The object of the Requisitioning and Acquisition of Immovable Properties Act, 1952 (‘the Act’) was to enable the Union of India (‘Union’) to requisition or acquire immovable property if the competent authority was of the opinion that any property was necessary for a public purpose.
Recently, the Supreme Court of India in B.K. Ravichandra v. Union of India, [(2020) SCC OnLine SC 950], vide its Judgment dated 24.11.2020 held and directed the Union of India to hand back possession of the suit lands to the rightful owners, within the period of three months as the right to property is a valuable Constitutional Right.
The Brief Facts of the Case are as follows:
Initially, the Act was to be in force for six years. On 27.02.1958, the Act was amended and the period of its operation extended. Meanwhile, the Defence of India Act, 1962 (‘the DIA’) was enacted by Parliament empowering the Central Government with powers akin to those enacted under the Act. The Union of India (‘Respondent’) invoked its powers under the DIA and requisitioned the three Properties (‘Suit Lands), which belonged to the predecessor of the B.K. Ravichandra (‘Appellants’). The Competent Authority fixed the compensation for these lands by Order dated 18.12.1964. The approval for this compensation fixation was given much later in 1968.
In 1972, the predecessor of the Appellants felt that the compensation fixed for the Suit Lands was inadequate and applied for enhancement. The dispute was referred to an Arbitrator under Section 8(2) of the DIA.
The Arbitrator pronounced an Award dated 17.07.1975, which determined compensation as 6% per annum on the capital value of land and held that the Appellants’ Predecessor was entitled to receive Compensation in respect of the Suit Lands. The Award dated 17.07.1975 was appealed before the Karnataka High Court by the Respondents, vide MFA 1405/1985. The Division Bench of the Karnataka High Court, vide its common Judgment and Order dated 24.11.1994 set aside the Award dated 17.07.1975 and the matter was remitted for fresh consideration by the Arbitrator.
In this fresh round, the Arbitrator passed two Awards both dated 28.02.2000, one dealing with the extent of land, and the other compensation payable. It was held that two of the Suit Lands were not validly acquired by the Respondents. The said Awards dated 28.02.2000 was challenged in Appeal before the Karnataka High Court by the Respondents. During its pendency, the widow of the late B.M. Krishnamurthy and the present Appellants, her children, filed a Writ Petition No. WP 8340/2006, claiming that since the period of requisition had ended and the Suit Lands had not been acquired, the possession of the Respondents after 1987 was untenable in law.
The High Court, vide its Judgment dated 11.01.2008 in Appeal No. MFA 2220/2002 upheld the Arbitral Awards and held that the two Lands out of the three were never acquired by the Authorities-Respondents for the benefit of Appellants herein. However, the High Court left open to the Respondents to take steps in accordance with law, with respect to the Suit Lands for a proper acquisition. The Writ Petition No. WP 8340/2006was also dismissed as the question of ownership had attained finality in favour of the Appellants.
Being aggrieved, the Appellants approached the Supreme Court against the High Court Judgment dated 11.01.2008, whereby their claim to take possession of the Suit Lands was rejected by the High Court.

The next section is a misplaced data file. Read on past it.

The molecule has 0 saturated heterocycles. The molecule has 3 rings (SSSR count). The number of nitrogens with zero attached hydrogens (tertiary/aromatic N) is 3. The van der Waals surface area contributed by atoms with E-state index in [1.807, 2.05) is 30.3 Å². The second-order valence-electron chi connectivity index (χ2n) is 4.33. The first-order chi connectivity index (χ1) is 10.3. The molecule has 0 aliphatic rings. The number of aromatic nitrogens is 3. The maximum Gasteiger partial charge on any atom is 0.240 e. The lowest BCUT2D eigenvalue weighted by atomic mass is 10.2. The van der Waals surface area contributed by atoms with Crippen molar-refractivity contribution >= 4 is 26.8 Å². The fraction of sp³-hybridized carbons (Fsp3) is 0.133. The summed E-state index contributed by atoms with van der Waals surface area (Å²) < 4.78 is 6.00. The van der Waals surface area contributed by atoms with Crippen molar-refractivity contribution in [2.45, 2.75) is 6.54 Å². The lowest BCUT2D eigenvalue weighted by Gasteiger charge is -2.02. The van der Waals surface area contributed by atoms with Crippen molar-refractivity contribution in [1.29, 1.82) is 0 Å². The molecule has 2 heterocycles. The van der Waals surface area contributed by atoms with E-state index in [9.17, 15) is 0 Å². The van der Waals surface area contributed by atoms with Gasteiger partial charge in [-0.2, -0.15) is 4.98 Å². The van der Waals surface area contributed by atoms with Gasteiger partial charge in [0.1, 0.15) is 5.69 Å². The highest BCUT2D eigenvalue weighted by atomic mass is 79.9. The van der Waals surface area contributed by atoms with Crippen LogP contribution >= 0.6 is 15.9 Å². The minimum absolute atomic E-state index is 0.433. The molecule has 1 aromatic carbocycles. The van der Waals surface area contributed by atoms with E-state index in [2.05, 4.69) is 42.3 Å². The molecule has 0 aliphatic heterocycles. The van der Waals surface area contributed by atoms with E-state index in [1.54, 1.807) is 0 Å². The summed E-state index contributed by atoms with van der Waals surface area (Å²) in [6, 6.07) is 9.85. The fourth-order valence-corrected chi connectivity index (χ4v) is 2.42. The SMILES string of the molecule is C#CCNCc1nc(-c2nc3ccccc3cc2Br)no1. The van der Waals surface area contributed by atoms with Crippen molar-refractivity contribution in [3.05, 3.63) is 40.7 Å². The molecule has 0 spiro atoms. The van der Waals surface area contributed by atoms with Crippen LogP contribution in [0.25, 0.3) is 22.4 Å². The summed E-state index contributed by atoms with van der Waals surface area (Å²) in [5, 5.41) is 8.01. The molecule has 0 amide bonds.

While dealing with the issue of the right to property, the Supreme Court stated that the legal effect of requisition of immovable property is temporary i.e., for the period the Requisition Order is in operation, the owner loses her possessory rights, even though the title remains undisturbed. Since the deprivation of possession is through the authority of law, in keeping with fair procedure, the law (in this case, the Act) provides for payment of compensation in accordance with predetermined principles. But, taking back the property is a final and it cannot result in expropriation or deprivation of title altogether, unless another process for acquiring the lands is initiated.
It further observed and highlighted the importance of the right under Article 300-A of the Constitution of India. The Supreme Court said that in the context of regulatory enactments, which do not directly result in expropriation or acquisition, but rather, in an oblique block the right to enjoyment of property is unauthorized deprivation, which would result in an indefinite suspension of the right to property.
The Supreme Court noted that the Union’s occupation ceased to be lawful, with the lapse of the Act, in 1987. Yet, it has implacably refused to hand back possession, each time asserting that it has some manner of rights over it. The High Court, while noticing that the Union’s claim had no merits, nevertheless refused to issue any direction for the release of the Suit Lands. The rationale given was that the adjoining areas had been acquired and were used by the Union for defense purposes. It said that, the impugned Judgment granted indefinite time to the Union to take steps to acquire the suit lands. The Union has not chosen to do so these last 12 years. These facts paint a stark, even a sordid picture.
The Supreme Court observed that “although the right to property is not a fundamental right protected under Part III of the Constitution of India, it remains a valuable constitutional right.”
In this view, it held that that the impugned Judgment committed an error in refusing relief to the Appellants. It further said that “33 years is a long enough time, even in India, to be kept away from one’s property. The Respondent Union is directed to hand back possession of the suit lands to the Appellants, within three months”. Thus, the Appeal was allowed.
The Indian Lawyer